For those of us born in the 1970s, and Jewishly educated in the 1980s, there is a shared experience of being gifted a persistent, no-holds-barred Holocaust education. The lessons came at home, at the temple, at camp, and in youth group.
Many of us in our early teen years sat through the graphic 10-hour-long 1985 documentary Shoah as part of our Hebrew school experience (director Claude Lanzmann passed away this July) detailing the horrors of fascism and genocide. We saw the human carcasses strewn like garbage, the detention centers, the death chambers, the distinctive clothing, the discrimination, the illegal border crossings, and the fate of the stateless. We saw the shame, the vulnerability, and the confusion of our fellow Jews (and non-Jews, too). We learned about the fate of the gay community, of the Roma, of the disabled, and of religious leaders and political activists who spoke out against their government.
Beyond Shoah, we were encouraged to read all we could about our people’s genocide. We went on March of the Living trips. We traveled to Yad Vashem in Israel. We counted paper clips. We played Anne Frank in the school play. We made pilgrimages to see Elie Wiesel speak on college campuses. Much of my childhood, teen, and young adult years were spent with the concept of “Never Again” on my lips and in my heart.
It was seen as a moral obligation to send our generation a message. We survived to be lights of justice, compassion, truth, and peace in this world. We were here for a reason -— to never forget. And our education ensured that we would be able to recognize the warning signs.
When I saw a call go out for clergy to travel to McAllen, Texas, early this summer to bear witness to the confinement and suffering of stateless children, I knew I had to go. Like most Gen-X Jews, I can list the telltale signs of rising fascism faster than I can name all the members of Nirvana. I know what it means when citizenship or safe passage is denied to those fleeing oppression. I know what tagging people with markers of difference, be it a yellow star, a pink triangle, or a tracking ankle bracelet, means in a society trying to demonize the weak and marginalized.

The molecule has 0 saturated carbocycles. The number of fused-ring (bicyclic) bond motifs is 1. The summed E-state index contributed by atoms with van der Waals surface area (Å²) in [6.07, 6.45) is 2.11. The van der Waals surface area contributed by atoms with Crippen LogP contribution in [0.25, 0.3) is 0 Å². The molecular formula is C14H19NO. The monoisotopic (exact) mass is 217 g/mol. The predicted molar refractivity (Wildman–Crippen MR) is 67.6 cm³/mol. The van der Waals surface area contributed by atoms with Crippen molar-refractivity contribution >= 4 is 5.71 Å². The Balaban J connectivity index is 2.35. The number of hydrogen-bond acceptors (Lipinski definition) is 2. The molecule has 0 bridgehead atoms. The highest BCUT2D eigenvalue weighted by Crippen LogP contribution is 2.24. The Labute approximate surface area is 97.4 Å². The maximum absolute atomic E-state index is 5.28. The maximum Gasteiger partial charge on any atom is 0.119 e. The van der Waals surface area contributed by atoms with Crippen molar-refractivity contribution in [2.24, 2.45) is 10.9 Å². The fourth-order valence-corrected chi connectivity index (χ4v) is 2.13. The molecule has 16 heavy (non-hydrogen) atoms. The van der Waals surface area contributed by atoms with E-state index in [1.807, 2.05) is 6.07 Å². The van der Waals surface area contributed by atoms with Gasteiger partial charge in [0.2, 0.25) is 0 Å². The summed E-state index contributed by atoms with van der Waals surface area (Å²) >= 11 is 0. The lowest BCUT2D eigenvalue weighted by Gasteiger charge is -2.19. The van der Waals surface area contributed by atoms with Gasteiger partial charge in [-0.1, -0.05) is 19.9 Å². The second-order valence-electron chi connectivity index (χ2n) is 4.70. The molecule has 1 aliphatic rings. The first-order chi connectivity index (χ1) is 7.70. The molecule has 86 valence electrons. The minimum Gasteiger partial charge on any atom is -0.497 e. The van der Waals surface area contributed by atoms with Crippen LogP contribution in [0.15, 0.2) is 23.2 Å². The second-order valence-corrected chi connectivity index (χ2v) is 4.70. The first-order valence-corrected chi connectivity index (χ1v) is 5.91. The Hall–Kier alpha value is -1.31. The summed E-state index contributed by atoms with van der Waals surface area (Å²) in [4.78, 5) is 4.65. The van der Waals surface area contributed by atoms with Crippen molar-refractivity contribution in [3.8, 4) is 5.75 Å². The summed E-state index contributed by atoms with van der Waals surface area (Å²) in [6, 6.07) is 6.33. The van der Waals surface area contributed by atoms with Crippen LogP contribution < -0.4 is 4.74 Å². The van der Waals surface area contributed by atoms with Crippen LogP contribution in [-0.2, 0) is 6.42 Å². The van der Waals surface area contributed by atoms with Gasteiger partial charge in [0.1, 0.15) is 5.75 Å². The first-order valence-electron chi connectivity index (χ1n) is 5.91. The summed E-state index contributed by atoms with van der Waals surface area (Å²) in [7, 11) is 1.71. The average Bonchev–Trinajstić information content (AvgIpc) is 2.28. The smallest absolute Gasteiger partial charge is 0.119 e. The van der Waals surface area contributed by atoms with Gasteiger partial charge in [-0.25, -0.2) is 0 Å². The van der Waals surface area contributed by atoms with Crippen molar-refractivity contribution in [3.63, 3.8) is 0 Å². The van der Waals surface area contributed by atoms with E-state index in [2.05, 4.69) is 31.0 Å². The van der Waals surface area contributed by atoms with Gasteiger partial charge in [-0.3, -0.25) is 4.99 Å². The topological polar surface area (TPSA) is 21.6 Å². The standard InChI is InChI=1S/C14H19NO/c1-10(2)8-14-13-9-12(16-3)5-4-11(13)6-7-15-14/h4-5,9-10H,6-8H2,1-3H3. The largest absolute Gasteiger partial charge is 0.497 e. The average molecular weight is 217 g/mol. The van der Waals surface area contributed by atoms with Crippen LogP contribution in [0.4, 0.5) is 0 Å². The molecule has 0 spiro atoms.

While in McAllen, we witnessed the signs of a society moving toward nationalism, totalitarianism, and state-sponsored terrorism. Those seeking refuge from violence and oppression are treated as enemies of the state. We saw mothers of babies and toddlers wearing tracking devices on their ankles, devices that must be charged three hours a day, limiting their movement. We saw agents of the state give confusing and contradictory information to religious leaders and the press. We saw agents of the state upholding policies that violate international human rights laws.
My interfaith group of 40 clergy members, including Reverend Al Sharpton and Rabbi Jill Jacobs, director of T’ruah (a rabbinic human rights organization), was turned away from a detention center holding hundreds of asylum-seeking youth. The act of denying access to a group on a humanitarian mission is extremely alarming, as was the utter lack of transparency.
Now is the time for my generation to speak and act — we were raised to be watchdogs by soldiers of the Anti-Defamation League and other Jewish organizations who poured their resources into our education. And now, our day has come. We are the freest, most wealthy, most educated, and most privileged generation of Jews who have ever lived. It is time to stand up and be the righteous generation that our ancestors knew we could be. From the Muslim travel ban to our government’s desire to do away with due process for asylum seekers, the alarm bell is ringing. This is not a test. And we will not be silent.